Tolerance can be stated as a unit of measure, percentage of
Test strategy including Hysteresis
Hysteresis errors occur when the instrument responds differently to an increasing input compared to a decreasing input and is almost always caused by mechanical friction on some moving element. (See Figure 1) These types of errors rarely can be rectified by simply making calibration adjustments and typically require replacement of the instrument or correction of the mechanical element that is causing friction against a moving element. This is a critical error due to the probability that the instrument is failing.
Most calibration test strategies will include a test point at zero (0%) and a test point at span (100%), and typically is at least another test point at mid-range (50%). This 3-point test can be considered a good balance between efficiency and practicality during an outage. The only way to detect hysteresis is to use a testing strategy that includes test points up the span and test points back down the span. Critical
Maintaining acceptable Test Uncertainty Ratios
Measurement uncertainty is an estimate of the error associated with a measurement. In general, the smaller the uncertainty, the higher the accuracy of the measurement. The uncertainty of the measurement standard (i.e. – calibrator) is the primary factor considered along with potential errors introduced in the calibration process to get an estimation of the calibration uncertainty, typically stated at a 95% confidence level (k=2). The comparison between the accuracy of the instrument under test and the estimated calibration uncertainty is known as a Test Uncertainty Ratio (TUR).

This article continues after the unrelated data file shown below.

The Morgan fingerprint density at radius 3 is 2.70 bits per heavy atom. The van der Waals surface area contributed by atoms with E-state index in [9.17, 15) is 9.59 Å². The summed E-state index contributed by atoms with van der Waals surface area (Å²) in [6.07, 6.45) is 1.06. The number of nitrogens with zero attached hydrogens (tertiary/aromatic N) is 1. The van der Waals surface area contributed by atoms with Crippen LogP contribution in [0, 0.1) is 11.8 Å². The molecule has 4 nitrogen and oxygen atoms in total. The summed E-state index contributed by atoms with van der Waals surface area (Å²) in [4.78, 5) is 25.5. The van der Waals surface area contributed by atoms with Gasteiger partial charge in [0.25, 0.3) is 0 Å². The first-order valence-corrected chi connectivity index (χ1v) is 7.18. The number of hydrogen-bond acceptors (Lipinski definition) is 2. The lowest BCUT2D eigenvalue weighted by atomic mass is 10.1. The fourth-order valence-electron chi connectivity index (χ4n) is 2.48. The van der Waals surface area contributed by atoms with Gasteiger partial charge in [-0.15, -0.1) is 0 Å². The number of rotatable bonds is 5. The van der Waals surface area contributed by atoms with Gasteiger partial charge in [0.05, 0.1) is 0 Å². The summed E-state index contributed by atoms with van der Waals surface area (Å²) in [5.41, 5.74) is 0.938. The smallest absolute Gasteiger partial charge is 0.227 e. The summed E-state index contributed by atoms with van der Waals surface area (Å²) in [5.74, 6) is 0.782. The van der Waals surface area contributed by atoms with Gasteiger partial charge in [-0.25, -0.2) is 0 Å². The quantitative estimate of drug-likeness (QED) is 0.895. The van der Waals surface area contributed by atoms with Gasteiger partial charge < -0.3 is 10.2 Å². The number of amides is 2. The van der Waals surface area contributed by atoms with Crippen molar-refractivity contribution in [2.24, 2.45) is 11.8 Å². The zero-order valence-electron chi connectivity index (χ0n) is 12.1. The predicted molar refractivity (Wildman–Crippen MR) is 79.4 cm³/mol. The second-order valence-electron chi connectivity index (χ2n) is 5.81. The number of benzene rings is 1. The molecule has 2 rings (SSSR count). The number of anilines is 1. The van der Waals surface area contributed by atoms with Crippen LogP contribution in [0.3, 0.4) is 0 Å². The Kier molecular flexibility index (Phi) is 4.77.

The instrument measurement is within tolerance if the uncertainty of the standard used to calibrate the instrument is known. Once the tolerance is defined, a good rule of thumb is that the measurement standard does not exceed 25% of the acceptable tolerance. This 25% equates to a TUR of 4:1; the standard used is four times more accurate than the instrument being checked. With today's technology, a TUR of 4:1 is becoming more difficult to achieve, so accepting the risk of a lower TUR of 3:1 or 2:1 may have to be considered.
Another challenge in many plants
Securing information assets
Information is one of the company’s most valuable assets, but less so if
Harnessing this type of information should be a top priority as the metrology data clearly provides
The novelty of calibration and metrology alone has inherent complexities. Metrology is a specialized and highly technical subject, and metrology subject matter experts make up a fraction of the overall population of maintenance personnel in the power generation industry. Whereas the desire to maximize electrical output requires maximum availability, reliability
Transforming the calibration program doesn’t have to be a resource intensive,
The specific subject areas highlighted in this paper were selected because they are often overlooked, based on Beamex experience working with various power plants. Corrective action taken